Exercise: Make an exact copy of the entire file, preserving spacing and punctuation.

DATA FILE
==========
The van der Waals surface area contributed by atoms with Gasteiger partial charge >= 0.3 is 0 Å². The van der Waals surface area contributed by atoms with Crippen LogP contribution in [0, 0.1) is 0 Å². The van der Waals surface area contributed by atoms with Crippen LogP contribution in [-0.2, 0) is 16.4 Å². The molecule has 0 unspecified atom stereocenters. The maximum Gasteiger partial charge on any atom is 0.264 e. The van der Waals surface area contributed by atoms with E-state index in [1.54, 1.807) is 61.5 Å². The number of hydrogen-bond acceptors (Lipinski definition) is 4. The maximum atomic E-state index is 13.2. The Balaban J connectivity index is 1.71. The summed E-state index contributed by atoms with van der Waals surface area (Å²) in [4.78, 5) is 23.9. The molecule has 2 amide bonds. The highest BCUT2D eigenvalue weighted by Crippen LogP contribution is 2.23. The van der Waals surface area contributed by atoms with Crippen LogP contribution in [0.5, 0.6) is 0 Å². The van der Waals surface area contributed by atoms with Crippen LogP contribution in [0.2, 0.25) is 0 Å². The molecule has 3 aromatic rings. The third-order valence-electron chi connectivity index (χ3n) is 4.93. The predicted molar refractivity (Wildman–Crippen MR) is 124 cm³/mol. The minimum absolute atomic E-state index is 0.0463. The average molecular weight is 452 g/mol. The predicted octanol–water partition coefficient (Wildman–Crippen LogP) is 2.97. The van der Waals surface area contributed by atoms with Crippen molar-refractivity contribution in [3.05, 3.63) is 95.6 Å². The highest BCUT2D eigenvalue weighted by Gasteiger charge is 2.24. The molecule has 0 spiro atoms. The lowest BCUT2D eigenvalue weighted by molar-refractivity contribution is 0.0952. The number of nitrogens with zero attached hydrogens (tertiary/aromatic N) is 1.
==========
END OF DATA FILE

The van der Waals surface area contributed by atoms with Gasteiger partial charge >= 0.3 is 0 Å². The van der Waals surface area contributed by atoms with Crippen LogP contribution in [0, 0.1) is 0 Å². The van der Waals surface area contributed by atoms with Crippen LogP contribution in [-0.2, 0) is 16.4 Å². The molecule has 0 unspecified atom stereocenters. The maximum Gasteiger partial charge on any atom is 0.264 e. The van der Waals surface area contributed by atoms with E-state index in [1.54, 1.807) is 61.5 Å². The number of hydrogen-bond acceptors (Lipinski definition) is 4. The maximum atomic E-state index is 13.2. The Balaban J connectivity index is 1.71. The summed E-state index contributed by atoms with van der Waals surface area (Å²) in [4.78, 5) is 23.9. The molecule has 2 amide bonds. The highest BCUT2D eigenvalue weighted by Crippen LogP contribution is 2.23. The van der Waals surface area contributed by atoms with Crippen LogP contribution in [0.5, 0.6) is 0 Å². The van der Waals surface area contributed by atoms with Crippen LogP contribution in [0.2, 0.25) is 0 Å². The molecule has 3 aromatic rings. The third-order valence-electron chi connectivity index (χ3n) is 4.93. The predicted molar refractivity (Wildman–Crippen MR) is 124 cm³/mol. The minimum absolute atomic E-state index is 0.0463. The average molecular weight is 452 g/mol. The predicted octanol–water partition coefficient (Wildman–Crippen LogP) is 2.97. The van der Waals surface area contributed by atoms with Crippen molar-refractivity contribution in [3.05, 3.63) is 95.6 Å². The highest BCUT2D eigenvalue weighted by Gasteiger charge is 2.24. The molecule has 0 spiro atoms. The lowest BCUT2D eigenvalue weighted by molar-refractivity contribution is 0.0952. The number of nitrogens with zero attached hydrogens (tertiary/aromatic N) is 1.